Ex-deputy faces sentence for disorderly conduct - East Valley Tribune: News

Ex-deputy faces sentence for disorderly conduct

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Posted: Friday, August 24, 2007 2:39 am | Updated: 6:44 pm, Fri Oct 7, 2011.

A fired Maricopa County sheriff’s deputy accused of fondling two teenage girls will be sentenced Wednesday on a misdemeanor charge of disorderly conduct.

John F. Springfield, 38, was fired April 9 and will have to relinquish his certification as a police officer as part of the plea deal that was signed May 25.

The deal stems from accusations that Springfield fondled a handcuffed, 16-year-old girl on July 29, 2004, at Canyon Lake, where he patrolled.

Springfield also pleaded guilty to disorderly conduct in Pinal County Superior Court July 2 in connection with a case in which he’s accused of fondling a 14-year-old girl during a search for drugs in December 2004. He will be sentenced there Sept. 10.

Springfield’s attorney declined to comment until after his sentencing.

Barnett Lotstein, spokesman for the Maricopa County Attorney’s Office, said the plea deal came about because there wasn’t a reasonable likelihood of conviction, but his office had an interest in ending Springfield’s police career.

“This plea puts something on his record,” Lotstein said.

Springfield admitted to the court that he touched the 16-year-old girl in a nonsexual manner, but the touch disturbed her peace, which met the definition of disorderly conduct.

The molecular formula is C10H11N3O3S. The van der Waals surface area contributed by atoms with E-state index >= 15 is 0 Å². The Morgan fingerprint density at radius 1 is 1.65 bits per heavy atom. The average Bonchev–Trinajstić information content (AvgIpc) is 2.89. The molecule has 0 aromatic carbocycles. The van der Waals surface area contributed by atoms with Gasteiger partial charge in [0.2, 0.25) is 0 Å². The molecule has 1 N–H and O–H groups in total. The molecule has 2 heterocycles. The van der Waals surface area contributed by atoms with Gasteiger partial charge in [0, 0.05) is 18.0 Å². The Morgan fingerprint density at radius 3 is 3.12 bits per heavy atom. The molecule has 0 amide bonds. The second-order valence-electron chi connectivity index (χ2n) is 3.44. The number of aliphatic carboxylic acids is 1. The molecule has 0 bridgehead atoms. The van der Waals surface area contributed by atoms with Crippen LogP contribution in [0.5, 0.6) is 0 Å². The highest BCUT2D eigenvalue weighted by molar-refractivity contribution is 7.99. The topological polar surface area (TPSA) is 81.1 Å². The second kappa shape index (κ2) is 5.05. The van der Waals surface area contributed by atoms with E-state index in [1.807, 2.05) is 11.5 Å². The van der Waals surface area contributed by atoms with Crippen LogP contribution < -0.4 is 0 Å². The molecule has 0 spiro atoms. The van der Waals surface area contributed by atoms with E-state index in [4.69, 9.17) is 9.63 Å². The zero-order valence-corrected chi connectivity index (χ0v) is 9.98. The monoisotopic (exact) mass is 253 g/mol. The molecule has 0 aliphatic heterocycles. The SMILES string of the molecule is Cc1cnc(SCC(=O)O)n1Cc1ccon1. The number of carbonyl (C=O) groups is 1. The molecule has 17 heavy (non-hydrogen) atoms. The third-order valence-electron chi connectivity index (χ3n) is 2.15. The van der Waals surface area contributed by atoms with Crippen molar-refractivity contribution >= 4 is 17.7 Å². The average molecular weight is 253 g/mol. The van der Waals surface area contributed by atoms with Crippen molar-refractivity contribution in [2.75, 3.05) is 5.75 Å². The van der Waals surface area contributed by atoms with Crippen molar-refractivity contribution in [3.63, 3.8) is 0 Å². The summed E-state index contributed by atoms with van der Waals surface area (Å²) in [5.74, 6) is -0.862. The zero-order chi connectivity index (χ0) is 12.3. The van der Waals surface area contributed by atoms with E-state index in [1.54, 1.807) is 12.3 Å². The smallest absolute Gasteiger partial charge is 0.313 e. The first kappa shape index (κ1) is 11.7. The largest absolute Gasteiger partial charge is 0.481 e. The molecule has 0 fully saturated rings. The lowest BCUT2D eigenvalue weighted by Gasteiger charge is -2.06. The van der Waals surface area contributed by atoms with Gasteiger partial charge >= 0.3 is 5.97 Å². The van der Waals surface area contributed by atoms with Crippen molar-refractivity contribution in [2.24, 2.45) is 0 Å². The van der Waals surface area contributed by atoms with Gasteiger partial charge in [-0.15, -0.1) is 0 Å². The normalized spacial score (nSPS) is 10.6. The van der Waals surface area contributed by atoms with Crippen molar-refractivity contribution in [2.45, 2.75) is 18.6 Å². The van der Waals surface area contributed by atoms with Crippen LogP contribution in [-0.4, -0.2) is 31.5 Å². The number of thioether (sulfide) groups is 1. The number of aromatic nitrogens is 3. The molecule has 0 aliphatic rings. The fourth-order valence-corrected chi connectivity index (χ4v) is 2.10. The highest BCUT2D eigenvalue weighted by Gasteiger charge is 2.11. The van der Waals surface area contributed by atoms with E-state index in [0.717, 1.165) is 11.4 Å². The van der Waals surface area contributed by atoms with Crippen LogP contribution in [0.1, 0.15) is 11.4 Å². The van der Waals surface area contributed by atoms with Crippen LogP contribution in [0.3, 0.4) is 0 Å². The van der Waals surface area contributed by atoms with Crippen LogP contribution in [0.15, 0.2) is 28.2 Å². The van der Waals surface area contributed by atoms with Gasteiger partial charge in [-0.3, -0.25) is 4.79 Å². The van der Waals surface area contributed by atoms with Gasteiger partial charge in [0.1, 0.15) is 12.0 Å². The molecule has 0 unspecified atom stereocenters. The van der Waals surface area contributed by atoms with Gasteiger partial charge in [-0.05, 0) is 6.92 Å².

A spokeswoman for the Pinal County Attorney’s Office did not return a call seeking comment.

Court documents show how the case fell apart.

“This case is all about witness credibility,” wrote Springfield’s defense attorney, Robert Kavanagh, in a June 2006 pleading.

The defense attacked the credibility of the girls, saying each had a proven history of lying.

The 14-year-old girl had reported being gang-raped to Phoenix and Mesa police and leveled sexual misconduct allegations at a neighbor, none of which were corroborated.

The girl also recanted her allegations against Springfield, saying the touch was not on purpose.

Court papers allege that the 16-year-old girl’s own family said she often lied and she accused Springfield of the sexual misconduct to get out of being grounded.

Springfield handcuffed the 16-year-old girl with her consent as part of a prank in which they would tell chaperones at a church outing she was busted with marijuana.

The girl was a relative of Springfield’s best friend, also a deputy.

The girl said he fondled her in his patrol vehicle as they drove a short distance from Canyon Lake to a campground.

Springfield said he only tied the handcuffed girl’s bikini top because it had come undone.

“The allegations made against me are not correct. They did not happen,” Springfield said in grand jury testimony.

Court records show the case took a turn in Springfield’s favor in September 2005 when Stephens found that the state gave an unfair presentation to the grand jury by withholding information that could have been favorable to him.

A new grand jury indicted Springfield again even after he testified before it and denied the allegations.

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